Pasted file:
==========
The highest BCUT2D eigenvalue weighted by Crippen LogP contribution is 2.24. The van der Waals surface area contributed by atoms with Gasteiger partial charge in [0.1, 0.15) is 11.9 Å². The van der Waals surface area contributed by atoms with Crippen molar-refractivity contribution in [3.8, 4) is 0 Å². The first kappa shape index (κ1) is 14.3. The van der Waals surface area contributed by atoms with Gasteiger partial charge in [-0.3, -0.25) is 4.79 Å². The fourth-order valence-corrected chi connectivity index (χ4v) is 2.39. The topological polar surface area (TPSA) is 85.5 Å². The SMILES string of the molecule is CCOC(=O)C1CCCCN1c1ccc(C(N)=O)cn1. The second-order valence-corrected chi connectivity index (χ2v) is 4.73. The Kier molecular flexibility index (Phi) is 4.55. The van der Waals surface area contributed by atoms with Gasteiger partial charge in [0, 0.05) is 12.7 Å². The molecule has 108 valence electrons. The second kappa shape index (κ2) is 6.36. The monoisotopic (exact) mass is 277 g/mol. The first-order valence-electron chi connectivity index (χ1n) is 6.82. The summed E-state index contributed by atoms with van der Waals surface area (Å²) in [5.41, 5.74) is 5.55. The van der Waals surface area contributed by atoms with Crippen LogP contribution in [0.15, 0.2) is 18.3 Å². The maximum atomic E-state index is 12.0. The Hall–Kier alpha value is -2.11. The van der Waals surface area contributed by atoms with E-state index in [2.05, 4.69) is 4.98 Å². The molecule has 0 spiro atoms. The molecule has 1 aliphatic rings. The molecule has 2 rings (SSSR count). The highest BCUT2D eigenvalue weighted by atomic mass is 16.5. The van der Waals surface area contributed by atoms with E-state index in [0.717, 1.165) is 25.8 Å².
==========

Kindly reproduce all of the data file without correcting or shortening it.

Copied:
The highest BCUT2D eigenvalue weighted by Crippen LogP contribution is 2.24. The van der Waals surface area contributed by atoms with Gasteiger partial charge in [0.1, 0.15) is 11.9 Å². The van der Waals surface area contributed by atoms with Crippen molar-refractivity contribution in [3.8, 4) is 0 Å². The first kappa shape index (κ1) is 14.3. The van der Waals surface area contributed by atoms with Gasteiger partial charge in [-0.3, -0.25) is 4.79 Å². The fourth-order valence-corrected chi connectivity index (χ4v) is 2.39. The topological polar surface area (TPSA) is 85.5 Å². The SMILES string of the molecule is CCOC(=O)C1CCCCN1c1ccc(C(N)=O)cn1. The second-order valence-corrected chi connectivity index (χ2v) is 4.73. The Kier molecular flexibility index (Phi) is 4.55. The van der Waals surface area contributed by atoms with Gasteiger partial charge in [0, 0.05) is 12.7 Å². The molecule has 108 valence electrons. The second kappa shape index (κ2) is 6.36. The monoisotopic (exact) mass is 277 g/mol. The first-order valence-electron chi connectivity index (χ1n) is 6.82. The summed E-state index contributed by atoms with van der Waals surface area (Å²) in [5.41, 5.74) is 5.55. The van der Waals surface area contributed by atoms with Crippen LogP contribution in [0.15, 0.2) is 18.3 Å². The maximum atomic E-state index is 12.0. The Hall–Kier alpha value is -2.11. The van der Waals surface area contributed by atoms with E-state index in [2.05, 4.69) is 4.98 Å². The molecule has 0 spiro atoms. The molecule has 1 aliphatic rings. The molecule has 2 rings (SSSR count). The highest BCUT2D eigenvalue weighted by atomic mass is 16.5. The van der Waals surface area contributed by atoms with E-state index in [0.717, 1.165) is 25.8 Å².